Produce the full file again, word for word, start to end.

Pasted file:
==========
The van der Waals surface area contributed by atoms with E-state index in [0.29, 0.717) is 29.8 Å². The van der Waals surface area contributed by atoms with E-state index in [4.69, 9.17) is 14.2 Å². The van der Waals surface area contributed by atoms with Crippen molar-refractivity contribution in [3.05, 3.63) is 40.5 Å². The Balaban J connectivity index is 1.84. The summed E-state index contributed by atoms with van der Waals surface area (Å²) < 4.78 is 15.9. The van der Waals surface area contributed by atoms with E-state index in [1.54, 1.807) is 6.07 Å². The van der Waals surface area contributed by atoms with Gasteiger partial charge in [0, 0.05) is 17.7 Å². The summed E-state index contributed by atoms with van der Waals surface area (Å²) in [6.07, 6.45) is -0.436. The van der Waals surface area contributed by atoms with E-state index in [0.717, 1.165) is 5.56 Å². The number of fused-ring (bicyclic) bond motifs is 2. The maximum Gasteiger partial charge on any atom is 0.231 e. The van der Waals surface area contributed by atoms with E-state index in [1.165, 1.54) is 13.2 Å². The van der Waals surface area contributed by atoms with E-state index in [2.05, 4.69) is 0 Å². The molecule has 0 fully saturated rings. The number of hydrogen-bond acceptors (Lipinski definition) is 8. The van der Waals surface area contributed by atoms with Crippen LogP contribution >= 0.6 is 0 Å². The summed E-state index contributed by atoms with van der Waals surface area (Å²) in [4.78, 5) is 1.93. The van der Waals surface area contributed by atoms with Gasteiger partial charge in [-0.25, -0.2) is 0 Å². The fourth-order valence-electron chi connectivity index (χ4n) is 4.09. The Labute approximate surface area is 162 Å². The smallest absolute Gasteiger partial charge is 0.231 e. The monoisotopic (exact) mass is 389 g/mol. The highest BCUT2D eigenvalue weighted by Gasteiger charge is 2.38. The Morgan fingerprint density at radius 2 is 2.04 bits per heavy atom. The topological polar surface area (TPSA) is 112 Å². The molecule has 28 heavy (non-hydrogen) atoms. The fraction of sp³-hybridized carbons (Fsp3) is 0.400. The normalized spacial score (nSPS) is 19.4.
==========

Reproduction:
The van der Waals surface area contributed by atoms with E-state index in [0.29, 0.717) is 29.8 Å². The van der Waals surface area contributed by atoms with E-state index in [4.69, 9.17) is 14.2 Å². The van der Waals surface area contributed by atoms with Crippen molar-refractivity contribution in [3.05, 3.63) is 40.5 Å². The Balaban J connectivity index is 1.84. The summed E-state index contributed by atoms with van der Waals surface area (Å²) < 4.78 is 15.9. The van der Waals surface area contributed by atoms with E-state index in [1.54, 1.807) is 6.07 Å². The van der Waals surface area contributed by atoms with Gasteiger partial charge in [0, 0.05) is 17.7 Å². The summed E-state index contributed by atoms with van der Waals surface area (Å²) in [6.07, 6.45) is -0.436. The van der Waals surface area contributed by atoms with E-state index in [0.717, 1.165) is 5.56 Å². The number of fused-ring (bicyclic) bond motifs is 2. The maximum Gasteiger partial charge on any atom is 0.231 e. The van der Waals surface area contributed by atoms with E-state index in [1.165, 1.54) is 13.2 Å². The van der Waals surface area contributed by atoms with E-state index in [2.05, 4.69) is 0 Å². The molecule has 0 fully saturated rings. The number of hydrogen-bond acceptors (Lipinski definition) is 8. The van der Waals surface area contributed by atoms with Crippen LogP contribution >= 0.6 is 0 Å². The summed E-state index contributed by atoms with van der Waals surface area (Å²) in [4.78, 5) is 1.93. The van der Waals surface area contributed by atoms with Gasteiger partial charge in [-0.25, -0.2) is 0 Å². The fourth-order valence-electron chi connectivity index (χ4n) is 4.09. The Labute approximate surface area is 162 Å². The smallest absolute Gasteiger partial charge is 0.231 e. The monoisotopic (exact) mass is 389 g/mol. The highest BCUT2D eigenvalue weighted by Gasteiger charge is 2.38. The Morgan fingerprint density at radius 2 is 2.04 bits per heavy atom. The topological polar surface area (TPSA) is 112 Å². The molecule has 28 heavy (non-hydrogen) atoms. The fraction of sp³-hybridized carbons (Fsp3) is 0.400. The normalized spacial score (nSPS) is 19.4.